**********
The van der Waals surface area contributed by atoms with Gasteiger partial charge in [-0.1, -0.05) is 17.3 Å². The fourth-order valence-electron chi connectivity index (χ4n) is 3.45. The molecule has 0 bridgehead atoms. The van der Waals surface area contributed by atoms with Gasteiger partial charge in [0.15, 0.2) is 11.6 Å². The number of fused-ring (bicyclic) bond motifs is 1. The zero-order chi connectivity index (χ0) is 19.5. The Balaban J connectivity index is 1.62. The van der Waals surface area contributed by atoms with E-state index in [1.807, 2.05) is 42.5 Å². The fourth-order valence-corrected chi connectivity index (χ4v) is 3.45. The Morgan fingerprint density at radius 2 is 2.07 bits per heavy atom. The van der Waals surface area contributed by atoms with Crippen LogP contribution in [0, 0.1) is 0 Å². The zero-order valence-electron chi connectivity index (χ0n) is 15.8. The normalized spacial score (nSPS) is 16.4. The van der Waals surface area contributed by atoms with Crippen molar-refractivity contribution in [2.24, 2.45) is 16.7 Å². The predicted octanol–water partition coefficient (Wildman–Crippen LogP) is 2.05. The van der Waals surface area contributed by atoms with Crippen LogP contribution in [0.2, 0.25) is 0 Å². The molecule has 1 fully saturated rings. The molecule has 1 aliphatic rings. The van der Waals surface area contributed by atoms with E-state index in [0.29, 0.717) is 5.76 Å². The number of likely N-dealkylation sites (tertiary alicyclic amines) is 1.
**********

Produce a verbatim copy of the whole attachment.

The van der Waals surface area contributed by atoms with Gasteiger partial charge in [-0.1, -0.05) is 17.3 Å². The fourth-order valence-electron chi connectivity index (χ4n) is 3.45. The molecule has 0 bridgehead atoms. The van der Waals surface area contributed by atoms with Gasteiger partial charge in [0.15, 0.2) is 11.6 Å². The number of fused-ring (bicyclic) bond motifs is 1. The zero-order chi connectivity index (χ0) is 19.5. The Balaban J connectivity index is 1.62. The van der Waals surface area contributed by atoms with E-state index in [1.807, 2.05) is 42.5 Å². The fourth-order valence-corrected chi connectivity index (χ4v) is 3.45. The Morgan fingerprint density at radius 2 is 2.07 bits per heavy atom. The van der Waals surface area contributed by atoms with Crippen LogP contribution in [0, 0.1) is 0 Å². The zero-order valence-electron chi connectivity index (χ0n) is 15.8. The normalized spacial score (nSPS) is 16.4. The van der Waals surface area contributed by atoms with Crippen molar-refractivity contribution in [2.24, 2.45) is 16.7 Å². The predicted octanol–water partition coefficient (Wildman–Crippen LogP) is 2.05. The van der Waals surface area contributed by atoms with Crippen LogP contribution in [0.2, 0.25) is 0 Å². The molecule has 1 fully saturated rings. The molecule has 1 aliphatic rings. The van der Waals surface area contributed by atoms with E-state index in [0.29, 0.717) is 5.76 Å². The number of likely N-dealkylation sites (tertiary alicyclic amines) is 1.